(2) Biologics & Plant extracts: Biologics and plant extracts are reshaping the agrifood industry by offering sustainable alternatives to synthetic pesticides and fertilizers. As consumers prioritize environmentally friendly choices, these natural extracts provide effective solutions for pest control, soil enrichment, and disease management. Their potential extends to functional food properties, contributing to the development of natural preservatives and additives. The integration of these extracts aligns with the growing demand for organic and eco-friendly farming practices, driving a more sustainable future for the agrifood industry.
(T): Could you share some examples of startups from your portfolio that are operating in the agrifood industry?
(M): (1) Botanical Solutions (Chile) has developed a technology platform to transform plant extracts into powerful biologics addressing pests in the agri industry that today are controlled by chemicals. The first product is in the market and now expanding on the platform to address other pests.
(2) Luyef (Chile) is in the segment of lab grown meat with a specific strategy to develop building blocks towards the end goal – the lab grown steak. The building blocks however can be commercialized at an earlier stage and the first product will enrich the taste and juiciness of plant based burgers. A pilot is in preparation with a large producer.
(3) AQUIT (Chile/Ag) is improving the natural immunity in fish with an innovative and non-invasive treatment to prevent infections during production. This significantly reduces the use of AntiBiotics, todays gold standard which is impacting human and animal health.
(4) UNIBAIO (Argentina) develops nano-vehicles based on natural compounds and circular economy to improve agro-inputs performance. The nano-particles encapsulate the active principles of pesticides (organic and chemical) to release them over time. This allows to increase their effectiveness and reduce their application doses impacting climate and soil health.
(T): For technical founders looking to start their own companies, what challenges do they commonly face and how can they improve their chances of success?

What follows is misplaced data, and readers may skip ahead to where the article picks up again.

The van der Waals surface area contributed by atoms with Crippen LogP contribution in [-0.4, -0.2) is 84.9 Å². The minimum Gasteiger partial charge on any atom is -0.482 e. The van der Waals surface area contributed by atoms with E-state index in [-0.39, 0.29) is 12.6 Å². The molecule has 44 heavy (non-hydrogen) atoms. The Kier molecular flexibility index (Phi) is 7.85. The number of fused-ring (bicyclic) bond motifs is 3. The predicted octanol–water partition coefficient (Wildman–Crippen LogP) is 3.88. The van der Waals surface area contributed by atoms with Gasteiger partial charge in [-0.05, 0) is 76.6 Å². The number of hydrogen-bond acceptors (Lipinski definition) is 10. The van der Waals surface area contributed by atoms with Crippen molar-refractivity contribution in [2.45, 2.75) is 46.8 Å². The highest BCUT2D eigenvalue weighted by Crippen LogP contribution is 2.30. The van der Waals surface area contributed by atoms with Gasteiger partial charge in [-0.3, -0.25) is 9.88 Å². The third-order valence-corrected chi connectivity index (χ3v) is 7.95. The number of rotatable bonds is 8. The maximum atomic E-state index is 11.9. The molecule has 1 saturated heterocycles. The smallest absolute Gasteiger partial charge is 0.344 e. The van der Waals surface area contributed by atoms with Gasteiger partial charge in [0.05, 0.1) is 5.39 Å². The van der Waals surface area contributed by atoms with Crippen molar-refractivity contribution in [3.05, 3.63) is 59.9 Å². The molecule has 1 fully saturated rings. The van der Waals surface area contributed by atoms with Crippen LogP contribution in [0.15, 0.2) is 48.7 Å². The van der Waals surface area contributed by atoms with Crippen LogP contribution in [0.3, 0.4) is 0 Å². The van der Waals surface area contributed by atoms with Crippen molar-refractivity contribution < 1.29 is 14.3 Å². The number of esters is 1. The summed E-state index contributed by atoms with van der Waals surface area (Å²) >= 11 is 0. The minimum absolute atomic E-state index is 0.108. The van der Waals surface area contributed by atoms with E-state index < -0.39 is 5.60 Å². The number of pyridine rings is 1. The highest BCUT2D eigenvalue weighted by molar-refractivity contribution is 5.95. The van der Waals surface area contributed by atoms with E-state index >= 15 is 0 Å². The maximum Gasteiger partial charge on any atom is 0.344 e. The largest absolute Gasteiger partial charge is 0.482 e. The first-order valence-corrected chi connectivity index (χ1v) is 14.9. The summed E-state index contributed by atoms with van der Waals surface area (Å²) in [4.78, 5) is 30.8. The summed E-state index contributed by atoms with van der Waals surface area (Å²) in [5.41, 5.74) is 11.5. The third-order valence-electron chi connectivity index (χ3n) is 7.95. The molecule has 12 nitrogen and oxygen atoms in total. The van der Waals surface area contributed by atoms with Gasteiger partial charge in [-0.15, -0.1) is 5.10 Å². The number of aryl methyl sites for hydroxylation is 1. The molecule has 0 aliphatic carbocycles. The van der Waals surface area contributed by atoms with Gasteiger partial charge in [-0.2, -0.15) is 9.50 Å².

(M): We are looking to encourage and founders to focus on the following 3 most important aspects:
Team: Establish a team of 2 or 3 founders that have a solid history together, provides synergistic capabilities and has the persistence and culture to go through very difficult situations. Entrepreneurship is simply “Super hard”!
Technology: Develop deep science with solid data to ensure that your technology is indeed providing the targeted outcome while being unique and protectable (IP strategy). As you advance a peer reviewed publication in a recognized international journal can solidify your position.
Product/Market fit: Are you solving a real big problem which customers are will to pay for? Is it a real breakthrough which will challenge the current status quo? Do a broad customer discovery process in key countries to confirm the problem/solution fit and the market opportunity – which needs to be larger (say > US$ 1bn).
(T): And for investors who are new to biotech, what advice do you have for them?
(M): Of the three global transformations (energy, digital and biotech), biotech is the one most urgently needed by humanity to provide solutions for the human and planetary mega problems.
LatAm offers a unique opportunity (+50% of the world’s biodiversity; +3-4x valuation arbitrage with the US). The TGL-TGF ecosystem (The Ganesha Lab – The Ganesha Fund) is the best platform to capture the opportunity as an investor as we provide access to quality pipeline, the knowledge and de-risking capabilities as well as the focus to drive global impact.
(T): Looking ahead, what are the upcoming goals and aspirations for The Ganesha Lab? How do you envision the impact of your work on the biotech startup ecosystem in Latin America and beyond
(M): 2024 we see as a year of consolidation of the created capabilities with a focus on expanding our international partnerships and accelerating the growth of our portfolio with the enhanced capabilities of our team and the fund, while preparing the company through standardization of processes and tools for regional and international expansion.
For Latin America we specifically will focus on the main biotech driven economies Brazil, Uruguay, Argentina, Chile, Costa Rica and Mexico and establish increased presence and support to the startups in those countries. On the other hand we need to continue evangelize investors as the increase of Seed Capital availability is the only way to drive real impact and growth as the startups otherwise will have to exit the region.